I taught elementary school, fourth grade, but I don't think I made my history classes very interesting. Looking back on the young 23 year-old I was then, I wish I could tell her what she could do to make those classes interesting.
My nephew, a history buff, teaches history and he knows how to interest all of his students. I have not attended his classes, but I hear that he doesn't teach from a text book. He uses other methods to get the high school children so involved they love it. They love him.
Someone once said to me, "I'll bet you were a wonderful teacher."
Perhaps I was a good teacher because I took a personal interest in each child that sat in my classroom. I might have become too close to my kids because many of them had family problems they wanted to share with me. One little perfectionist, a good student, had emotional problems because her father and mother separated. The little girl felt a need to take care of her mother who evidently shared her troubles and fears with her children. The child became almost hysterical when she made a mistake on a test. I let her come into class early for days so she could talk to me about her concerns. She sat in my lap and cried as she told me how she and her mom knelt by her bed every night and prayed for her father to come back.
Another troubled student, a boy who was eleven years old, but big for his age, came into school after the school year began. He sat in back of the class with anger shooting from his eyes. His body language told me he was trouble. He never opened a book or picked up a pencil. His arms crossed over his chest, he glared at me.
It was not difficult to see this boy needed counseling. Not knowing anything about his history it was clear that he was on the verge of exploding, and I hoped it would not happen in my classroom. I wrote a letter to his parents and asked them to come in to see me. I also suggested he might benefit from therapy.
Soon after his arrival, we were told we would have Parent's Day. Mothers and fathers could come and sit in the back of the classroom, observe the children, and me. The idea of having such a critical audience unnerved me, a green, inexperienced young teacher.
I was never anxious when I stood before my 32 students each day, but having parents there to observe was a different thing. My timing of the letter home for the troubled boy could not have been worse. He arrived the morning of Parent's Day with a thunder cloud face and immediately told me he was not going to see a shrink.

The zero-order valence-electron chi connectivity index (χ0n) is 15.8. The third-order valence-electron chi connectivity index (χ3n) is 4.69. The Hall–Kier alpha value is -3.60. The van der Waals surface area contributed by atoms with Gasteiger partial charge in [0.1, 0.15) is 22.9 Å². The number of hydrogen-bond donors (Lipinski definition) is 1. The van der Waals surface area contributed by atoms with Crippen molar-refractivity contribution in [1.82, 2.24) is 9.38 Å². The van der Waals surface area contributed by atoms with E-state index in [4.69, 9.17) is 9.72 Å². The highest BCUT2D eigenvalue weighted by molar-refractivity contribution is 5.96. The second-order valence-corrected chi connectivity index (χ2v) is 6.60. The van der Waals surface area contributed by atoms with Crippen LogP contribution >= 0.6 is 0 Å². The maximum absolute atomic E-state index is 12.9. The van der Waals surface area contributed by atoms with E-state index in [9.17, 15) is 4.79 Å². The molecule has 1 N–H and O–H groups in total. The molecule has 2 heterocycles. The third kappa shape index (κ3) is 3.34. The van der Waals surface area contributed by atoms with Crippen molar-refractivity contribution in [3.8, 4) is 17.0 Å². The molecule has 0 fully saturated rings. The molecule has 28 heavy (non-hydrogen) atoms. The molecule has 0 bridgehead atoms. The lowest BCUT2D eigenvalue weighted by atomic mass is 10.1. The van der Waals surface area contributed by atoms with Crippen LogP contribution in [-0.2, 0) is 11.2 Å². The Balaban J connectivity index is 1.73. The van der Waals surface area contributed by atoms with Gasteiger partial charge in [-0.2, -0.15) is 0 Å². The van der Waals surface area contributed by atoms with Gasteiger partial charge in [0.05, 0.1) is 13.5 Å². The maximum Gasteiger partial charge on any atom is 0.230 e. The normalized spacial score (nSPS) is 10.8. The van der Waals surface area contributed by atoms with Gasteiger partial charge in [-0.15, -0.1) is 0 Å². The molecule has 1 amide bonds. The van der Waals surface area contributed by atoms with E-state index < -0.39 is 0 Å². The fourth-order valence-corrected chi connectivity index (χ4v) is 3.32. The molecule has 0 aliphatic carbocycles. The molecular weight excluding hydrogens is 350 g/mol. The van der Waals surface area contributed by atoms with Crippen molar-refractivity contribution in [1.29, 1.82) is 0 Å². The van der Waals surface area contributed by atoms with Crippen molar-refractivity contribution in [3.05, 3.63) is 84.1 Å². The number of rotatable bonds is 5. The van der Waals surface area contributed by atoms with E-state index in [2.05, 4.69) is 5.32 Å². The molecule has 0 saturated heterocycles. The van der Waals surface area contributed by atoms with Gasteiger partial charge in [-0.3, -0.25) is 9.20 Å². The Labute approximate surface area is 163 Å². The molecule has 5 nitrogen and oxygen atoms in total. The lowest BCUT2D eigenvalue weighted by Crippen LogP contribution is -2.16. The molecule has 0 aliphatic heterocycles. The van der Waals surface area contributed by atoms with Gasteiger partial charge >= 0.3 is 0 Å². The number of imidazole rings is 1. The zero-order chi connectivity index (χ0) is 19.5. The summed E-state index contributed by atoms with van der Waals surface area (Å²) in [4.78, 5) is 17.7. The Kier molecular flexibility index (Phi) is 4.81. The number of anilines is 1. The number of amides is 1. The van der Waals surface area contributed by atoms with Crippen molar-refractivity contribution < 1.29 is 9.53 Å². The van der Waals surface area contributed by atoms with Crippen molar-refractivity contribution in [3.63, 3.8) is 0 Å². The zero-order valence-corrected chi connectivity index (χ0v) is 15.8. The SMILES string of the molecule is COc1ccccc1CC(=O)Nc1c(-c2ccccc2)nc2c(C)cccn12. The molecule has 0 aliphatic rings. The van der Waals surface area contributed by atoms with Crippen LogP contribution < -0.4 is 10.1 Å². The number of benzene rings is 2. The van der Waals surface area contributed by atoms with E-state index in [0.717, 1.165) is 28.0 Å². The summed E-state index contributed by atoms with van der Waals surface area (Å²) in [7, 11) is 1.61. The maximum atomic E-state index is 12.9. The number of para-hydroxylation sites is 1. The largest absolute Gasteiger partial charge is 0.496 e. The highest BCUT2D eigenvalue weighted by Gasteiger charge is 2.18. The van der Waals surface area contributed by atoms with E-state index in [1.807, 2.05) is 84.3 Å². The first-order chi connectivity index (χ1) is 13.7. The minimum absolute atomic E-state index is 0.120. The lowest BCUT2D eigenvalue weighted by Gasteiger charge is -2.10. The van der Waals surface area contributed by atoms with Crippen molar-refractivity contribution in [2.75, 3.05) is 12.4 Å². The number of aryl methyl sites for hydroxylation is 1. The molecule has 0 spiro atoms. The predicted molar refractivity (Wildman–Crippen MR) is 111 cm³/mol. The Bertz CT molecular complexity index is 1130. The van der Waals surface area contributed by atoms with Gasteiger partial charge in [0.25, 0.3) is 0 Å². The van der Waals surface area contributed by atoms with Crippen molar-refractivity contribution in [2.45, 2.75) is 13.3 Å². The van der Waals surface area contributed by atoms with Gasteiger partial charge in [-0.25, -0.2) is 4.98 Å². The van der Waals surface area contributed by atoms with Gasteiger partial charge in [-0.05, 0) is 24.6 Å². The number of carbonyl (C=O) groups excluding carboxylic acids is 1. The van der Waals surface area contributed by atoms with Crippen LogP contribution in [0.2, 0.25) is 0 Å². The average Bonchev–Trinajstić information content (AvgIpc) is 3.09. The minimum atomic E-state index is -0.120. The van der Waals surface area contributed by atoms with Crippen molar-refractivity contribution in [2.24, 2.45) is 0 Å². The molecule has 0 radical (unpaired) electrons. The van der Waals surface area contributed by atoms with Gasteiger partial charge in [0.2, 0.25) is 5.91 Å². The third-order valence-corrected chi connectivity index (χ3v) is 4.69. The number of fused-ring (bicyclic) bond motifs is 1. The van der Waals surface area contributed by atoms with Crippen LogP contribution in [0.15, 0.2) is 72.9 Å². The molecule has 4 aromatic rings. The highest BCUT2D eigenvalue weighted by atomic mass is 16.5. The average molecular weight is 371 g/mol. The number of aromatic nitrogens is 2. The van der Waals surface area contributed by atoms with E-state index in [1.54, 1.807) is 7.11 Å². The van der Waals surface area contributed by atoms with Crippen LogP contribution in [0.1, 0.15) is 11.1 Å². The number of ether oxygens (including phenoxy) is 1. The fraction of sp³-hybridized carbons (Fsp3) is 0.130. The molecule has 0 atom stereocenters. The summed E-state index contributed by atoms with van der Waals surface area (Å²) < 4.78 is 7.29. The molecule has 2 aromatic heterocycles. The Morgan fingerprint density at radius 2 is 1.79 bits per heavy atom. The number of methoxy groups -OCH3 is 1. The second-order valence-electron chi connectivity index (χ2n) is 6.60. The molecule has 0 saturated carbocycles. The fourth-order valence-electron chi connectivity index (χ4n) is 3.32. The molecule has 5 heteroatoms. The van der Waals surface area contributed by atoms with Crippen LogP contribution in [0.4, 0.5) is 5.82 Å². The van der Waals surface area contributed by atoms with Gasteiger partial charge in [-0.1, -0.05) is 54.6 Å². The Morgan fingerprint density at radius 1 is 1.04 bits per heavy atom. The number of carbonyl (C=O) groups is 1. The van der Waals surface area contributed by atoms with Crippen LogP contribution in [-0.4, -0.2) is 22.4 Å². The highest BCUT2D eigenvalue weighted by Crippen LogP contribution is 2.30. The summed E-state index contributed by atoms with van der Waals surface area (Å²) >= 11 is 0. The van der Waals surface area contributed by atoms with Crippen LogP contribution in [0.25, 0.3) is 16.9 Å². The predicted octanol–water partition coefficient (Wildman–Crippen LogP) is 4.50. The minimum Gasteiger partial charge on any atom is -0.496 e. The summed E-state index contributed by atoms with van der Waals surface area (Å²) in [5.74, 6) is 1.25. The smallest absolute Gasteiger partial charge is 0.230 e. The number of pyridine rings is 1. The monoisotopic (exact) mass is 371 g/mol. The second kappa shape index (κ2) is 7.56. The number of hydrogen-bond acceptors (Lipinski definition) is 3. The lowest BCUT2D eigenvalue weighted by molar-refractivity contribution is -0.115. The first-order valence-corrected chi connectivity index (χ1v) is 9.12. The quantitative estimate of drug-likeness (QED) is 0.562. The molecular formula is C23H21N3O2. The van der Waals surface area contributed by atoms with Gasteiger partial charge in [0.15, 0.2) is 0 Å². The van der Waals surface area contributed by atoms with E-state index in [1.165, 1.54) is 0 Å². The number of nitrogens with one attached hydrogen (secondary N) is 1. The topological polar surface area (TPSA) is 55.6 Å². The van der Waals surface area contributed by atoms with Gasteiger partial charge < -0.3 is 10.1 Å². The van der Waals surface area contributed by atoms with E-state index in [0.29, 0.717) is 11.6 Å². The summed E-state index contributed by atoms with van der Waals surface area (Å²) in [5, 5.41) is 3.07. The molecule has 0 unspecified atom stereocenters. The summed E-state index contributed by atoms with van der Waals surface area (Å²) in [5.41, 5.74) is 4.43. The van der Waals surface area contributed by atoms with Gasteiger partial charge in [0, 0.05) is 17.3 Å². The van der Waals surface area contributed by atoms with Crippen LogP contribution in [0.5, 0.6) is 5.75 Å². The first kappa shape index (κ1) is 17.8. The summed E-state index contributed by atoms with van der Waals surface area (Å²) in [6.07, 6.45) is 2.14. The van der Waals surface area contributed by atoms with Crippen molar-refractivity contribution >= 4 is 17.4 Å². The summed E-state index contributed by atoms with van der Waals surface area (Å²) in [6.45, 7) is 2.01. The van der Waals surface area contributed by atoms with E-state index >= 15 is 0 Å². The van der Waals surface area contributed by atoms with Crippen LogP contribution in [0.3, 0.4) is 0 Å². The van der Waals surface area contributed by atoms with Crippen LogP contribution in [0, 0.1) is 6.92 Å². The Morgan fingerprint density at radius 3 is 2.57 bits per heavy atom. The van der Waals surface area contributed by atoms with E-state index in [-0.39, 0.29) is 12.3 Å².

"You can't make me, either," he said in a voice that said he was itching for a fight. I had hoped his parents would not tell him I suggested he have therapy, but they must have told him I thought he needed a psychiatrist.
My day with the parents had begun on a very bad note. I went to my principal, Mrs. Gotko, a slight little woman who had suffered a bad car accident the year before and had missed several months of school.
"I'm afraid he will cause a bad incident while the parents are here. If he rebels and won't mind me, I don't know what I will do, " I said.
"I'll come down and talk to him," Mrs Gotko said.
I went back to my classroom and soon the principal arrived and motioned for my angry student to come out in the hallway. He slammed a book down on his desk and ambled out the door. I felt such relief just knowing my competent principal was going to handle my problem. I called the roll and had no sooner reached the Ds than one of my students cried out. "Miss Council, Mrs. Gotko is on the floor!"
I rushed to the door and found the older woman struggling to her feet. My student was no where to be seen.
"He knocked me down. He didn't hit me, but he pushed me." Breathless and upset, Mrs. Gotko said she was going to call his parents. "You can go back to your classroom now."
Several adults came into the room and took their seats in the back. I managed to get through my classes as though nothing had happened, but when lunch time came and the parents had gone I went straight to the office.
"He won't be back here. You won't have to deal with him anymore." The principal said she had called the police who were out looking for him.
"What will they do with him," I asked. I felt guilty that I had not been able to handle the boy and I never wanted him to leave school under such horrible circumstances. He was so young and already in trouble with the police.
I later learned that he was found by the police that afternoon, and that he was going to be sent to his grandmother's to live.
I wondered why this boy hated the world. Had he been abused at home? Maybe he had a stepfather or father who was mean to him or a mother who mistreated him. A child would not normally have so much anger inside if he had not faced major problems. I wondered if there had been more time, would I have been able to reach him.
I never heard anything else about this child, but he is just one of the many I still feel concern for, feel I somehow failed. Looking back, I think I have too much empathy to be a good school teacher. I should have studied psychology. I wanted to help these kids more than I wanted to teach them to read and write.
What I should have done
Looking back, I see what I could have done with my early years that might have been more helpful, places where I could have made more of a difference, work that would have been more suitable to me. Like my sister, Gay, I think I would have liked counseling. Or maybe I could have taught psychology, a subject I most enjoy. Maybe I should have worked for a non-profit that helps children in distress. I might have been a good counselor or children.
All throughout our lives we learn, gain wisdom in many ways, and when we are too old to start over, we finally discover what we should have done or been.
Have you ever felt you failed at something or failed someone?